‘Another promise not acted on by the government’

AN ambitious government scheme to measure air quality at 300 locations has ground to a halt, with only two of 46 monitoring devices deployed at schools actually working.

Deputy Rob Ward described the air-monitoring scheme as ‘another promise not acted upon’ by the government.
Deputy Rob Ward described the air-monitoring scheme as ‘another promise not acted upon’ by the government.

The deterioration of the project has been criticised by Deputy Rob Ward, the architect behind a proposition that led to the States declaring a climate crisis in 2019. He described the air-monitoring scheme as ‘another promise not acted upon’ by the government.

Environment Minister John Young said the project had collapsed because Covid-19 had prevented technicians from visiting the Island to maintain the devices.

In 2019, the Environment Department announced the initiative, in partnership with UK tech firm AirSensa, to install at a range of locations sensors that could detect gases such as nitrogen dioxide and CO2, as well as temperature and humidity. Every school was due to be fitted with a sensor.

But, in a response to a States written question tabled by Deputy Ward, Deputy Young confirmed that most of the units had now failed.

‘I understand this as being new technology and it is dependent on the sensors communicating correctly, analysing the data and then having a UK academic institute to assure the data accuracy,’ he said.

‘These steps are totally within the control of the supplier. Unfortunately, they have not been able to bring the resources over to Jersey to attend to the essential maintenance to date following Covid-19 restrictions, so most units are experiencing communication issues.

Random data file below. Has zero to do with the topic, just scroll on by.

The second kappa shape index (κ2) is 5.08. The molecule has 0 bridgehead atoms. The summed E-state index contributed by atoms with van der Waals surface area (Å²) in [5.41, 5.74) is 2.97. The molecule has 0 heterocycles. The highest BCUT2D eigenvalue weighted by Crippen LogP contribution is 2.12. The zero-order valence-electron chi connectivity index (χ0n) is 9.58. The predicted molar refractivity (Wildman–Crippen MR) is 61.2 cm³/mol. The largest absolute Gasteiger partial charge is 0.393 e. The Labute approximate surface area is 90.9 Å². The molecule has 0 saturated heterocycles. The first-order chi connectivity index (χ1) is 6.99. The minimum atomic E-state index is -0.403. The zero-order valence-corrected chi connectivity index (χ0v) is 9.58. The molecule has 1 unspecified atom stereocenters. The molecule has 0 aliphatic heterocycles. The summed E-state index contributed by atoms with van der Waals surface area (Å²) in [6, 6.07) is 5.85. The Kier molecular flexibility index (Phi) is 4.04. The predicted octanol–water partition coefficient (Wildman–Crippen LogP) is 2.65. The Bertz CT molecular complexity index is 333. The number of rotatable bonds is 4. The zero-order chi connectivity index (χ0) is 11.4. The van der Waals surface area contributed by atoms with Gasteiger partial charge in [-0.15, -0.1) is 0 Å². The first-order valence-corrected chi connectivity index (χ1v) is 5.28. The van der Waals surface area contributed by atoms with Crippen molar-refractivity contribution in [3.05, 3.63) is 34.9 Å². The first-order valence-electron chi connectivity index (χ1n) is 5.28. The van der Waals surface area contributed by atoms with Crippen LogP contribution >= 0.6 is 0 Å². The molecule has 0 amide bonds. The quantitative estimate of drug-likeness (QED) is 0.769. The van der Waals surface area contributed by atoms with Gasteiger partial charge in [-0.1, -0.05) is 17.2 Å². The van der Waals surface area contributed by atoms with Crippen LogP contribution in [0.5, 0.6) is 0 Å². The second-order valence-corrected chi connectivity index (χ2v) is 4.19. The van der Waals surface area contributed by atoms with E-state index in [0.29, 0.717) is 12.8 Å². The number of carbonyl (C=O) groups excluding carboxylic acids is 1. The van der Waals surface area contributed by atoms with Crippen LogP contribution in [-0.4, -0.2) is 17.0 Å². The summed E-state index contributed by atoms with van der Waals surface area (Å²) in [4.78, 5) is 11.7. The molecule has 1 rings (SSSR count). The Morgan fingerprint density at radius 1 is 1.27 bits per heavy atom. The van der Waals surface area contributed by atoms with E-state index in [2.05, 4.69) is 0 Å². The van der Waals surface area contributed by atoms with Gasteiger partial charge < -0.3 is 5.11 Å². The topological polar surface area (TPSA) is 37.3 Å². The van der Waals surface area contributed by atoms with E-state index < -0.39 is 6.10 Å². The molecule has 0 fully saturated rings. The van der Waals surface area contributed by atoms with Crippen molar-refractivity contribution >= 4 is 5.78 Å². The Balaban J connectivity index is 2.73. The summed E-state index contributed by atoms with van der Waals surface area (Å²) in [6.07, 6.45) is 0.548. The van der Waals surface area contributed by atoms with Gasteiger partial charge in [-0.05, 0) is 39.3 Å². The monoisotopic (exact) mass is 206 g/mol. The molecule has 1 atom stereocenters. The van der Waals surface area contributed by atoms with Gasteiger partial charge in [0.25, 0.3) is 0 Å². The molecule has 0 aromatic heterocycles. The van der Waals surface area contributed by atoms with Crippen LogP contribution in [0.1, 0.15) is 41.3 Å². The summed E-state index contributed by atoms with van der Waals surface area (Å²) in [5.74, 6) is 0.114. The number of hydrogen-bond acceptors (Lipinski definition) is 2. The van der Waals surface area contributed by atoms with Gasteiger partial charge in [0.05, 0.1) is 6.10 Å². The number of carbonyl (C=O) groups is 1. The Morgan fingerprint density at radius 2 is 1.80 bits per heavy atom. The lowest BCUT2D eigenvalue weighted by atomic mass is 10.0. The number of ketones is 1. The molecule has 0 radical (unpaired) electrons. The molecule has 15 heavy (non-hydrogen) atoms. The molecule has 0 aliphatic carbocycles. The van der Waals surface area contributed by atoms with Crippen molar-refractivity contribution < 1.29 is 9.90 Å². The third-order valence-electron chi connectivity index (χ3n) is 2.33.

‘Therefore, of the 46 real-time air-quality monitors which have been distributed to schools and educational establishments, only two were correctly transmitting data as of the end of last week.’

Deputy Young added: ‘While I appreciate that this is disappointing, I would like to reiterate that the government has not paid for this equipment; it is owned by the supplier.

‘If an alternative scheme is required, I have asked that officers research alternatives and consider any associated financial implications, recognising that there is currently no funding allocated to this work.’

A further 12 units have been deployed at other locations, bringing the total number of sensors in the Island to 58. The original plan included the installation of 300 sensors in total.

Deputy Ward said that he did not accept the excuse of Covid-19, citing Jersey’s ongoing work to promote itself as a ‘high-tech centre’.

‘This is another example of how promises have been made and not acted upon since we declared the climate crisis. There’s always some reason why something can’t work,’ he said. ‘We were told about this grandiose scheme where we would be monitoring air quality all over the Island, including in schools, but, unfortunately, once again nothing is happening.

‘We are always being told that we have the fastest broadband in the world and are a great digital centre, and yet we can’t even maintain this air-monitoring system.’

He added: ‘If we are going to take action on the climate crisis, we need to gather information and make decisions based on the evidence we have.

‘We do have areas in the Island where air quality is poor and, if parents see that they are dropping their children off in areas where it could damage their health, then they are more likely to think that we need to do things differently.

‘Since the climate crisis was declared, we have been told plenty of things would happen. And absolutely nothing has.’

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